Hall & Oates

The Singles

Sometimes, in a world of poorly organized MP3 folders, a man longs for a consistent, well sequenced body of work to ease the lugubrious passage of what one accepts for a day. It is for this reason that I suggest a well executed singles collection from a proven talent might be the answer to our heathen prayers in these dark days. With that mind, let us cast our ears on Hall & Oates: The Singles.

It cannot be denied: word to Prince, Daryl and John got hits. The thing opens with ‘I Can’t Go For That (No Can Do)’, a bona fide classic, a masterclass in sinister funk and that patented widescreen, sparking production style that cats like Dre up and ran with. The thing opens like a grand seduction, each element announces itself coolly, an understated triumph even before the vocals. A smörgåsbord of lush brilliance and what sounds like 15 choruses at once. Pinned down by an assuredly classic bass line, this thing is, on its own, one of the illest records of all time.

But that wasn’t a fluke. The awesomeness piles on thick and fast – ‘Maneater’ is even more menacing than I remember, the saxophone sounding more terrible a harbinger of doom than ever in pop… They turn what would have been – in lesser hands – a mere Supremes homage into a dystopian nightmare of dead eyed soul. ‘Out Of Touch’ is complicated, sneaky, brutish, glorious infidel of a song, building from mean bully to anthem. ‘Family Man’ stirs up some brilliant, eerie drama, while the Wu-Inspiring ‘Method of Modern Love’ invents shoegazing AND George Michael while remaining thoroughly dope, and ‘Rich Girl’ is Billy Joel’s ‘Uptown Girl’ as imagined by Van Morrison and Otis Reading. At least. It is said too often, but they really ain’t making ’em like this no more.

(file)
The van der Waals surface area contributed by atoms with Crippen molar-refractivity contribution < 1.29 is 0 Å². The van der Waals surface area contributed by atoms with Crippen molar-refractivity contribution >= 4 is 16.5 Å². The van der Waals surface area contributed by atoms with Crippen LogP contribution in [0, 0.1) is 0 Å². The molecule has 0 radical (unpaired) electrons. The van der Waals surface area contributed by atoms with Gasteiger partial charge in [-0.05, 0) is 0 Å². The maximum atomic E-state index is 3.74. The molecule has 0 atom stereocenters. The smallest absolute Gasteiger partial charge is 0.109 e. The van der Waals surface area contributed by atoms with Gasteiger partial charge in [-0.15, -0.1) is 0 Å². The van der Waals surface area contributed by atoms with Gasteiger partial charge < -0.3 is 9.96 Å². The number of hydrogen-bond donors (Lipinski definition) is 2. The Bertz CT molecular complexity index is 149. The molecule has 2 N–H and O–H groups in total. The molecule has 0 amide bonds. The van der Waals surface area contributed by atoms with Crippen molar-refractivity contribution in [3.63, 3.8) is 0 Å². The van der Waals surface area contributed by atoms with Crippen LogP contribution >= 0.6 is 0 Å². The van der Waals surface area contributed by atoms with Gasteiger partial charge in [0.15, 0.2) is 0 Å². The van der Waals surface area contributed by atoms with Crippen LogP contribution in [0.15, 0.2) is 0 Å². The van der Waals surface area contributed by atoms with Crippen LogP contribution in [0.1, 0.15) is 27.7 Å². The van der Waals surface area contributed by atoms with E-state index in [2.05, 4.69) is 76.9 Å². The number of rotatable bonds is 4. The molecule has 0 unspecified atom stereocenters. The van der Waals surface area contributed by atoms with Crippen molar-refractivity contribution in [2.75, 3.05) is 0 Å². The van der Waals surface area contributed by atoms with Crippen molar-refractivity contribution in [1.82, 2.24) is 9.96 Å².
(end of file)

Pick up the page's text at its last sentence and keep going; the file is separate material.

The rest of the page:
Tragic ballad ‘Sara Smile’, 10 CC-topping smoothfest ‘She’s Gone’ and the celebratory stadium arcadia of ‘It’s A Laugh’ complete a flawless ‘Side A’. But it is at this point that Hall & Oates stumble, with heartless stinkers like their cover of ‘You’ve Lost That Lovin Feelin” and autopilot bores like ‘Wait For Me’ and ‘Some Things Are Better Left Unsaid’ leaving stains on an otherwise flawless rap sheet. At their worst Hall & Oates are as bad as anything the bloated 80s excreted.

Luckily there is little of that, and we get more awesome pop brillaince like ‘Kiss On My List’, and modern day surveillance society anthem ‘Private Eyes’. Clap! They’re watching you! Clap clap! They see your every move! Hall & Oates then – undeniably awesome pop genie-eye. Trim a couple of tracks here and you have basically an hour of perfect music. There aren’t many singles collections you can say that for – H&A are up there with the greats.

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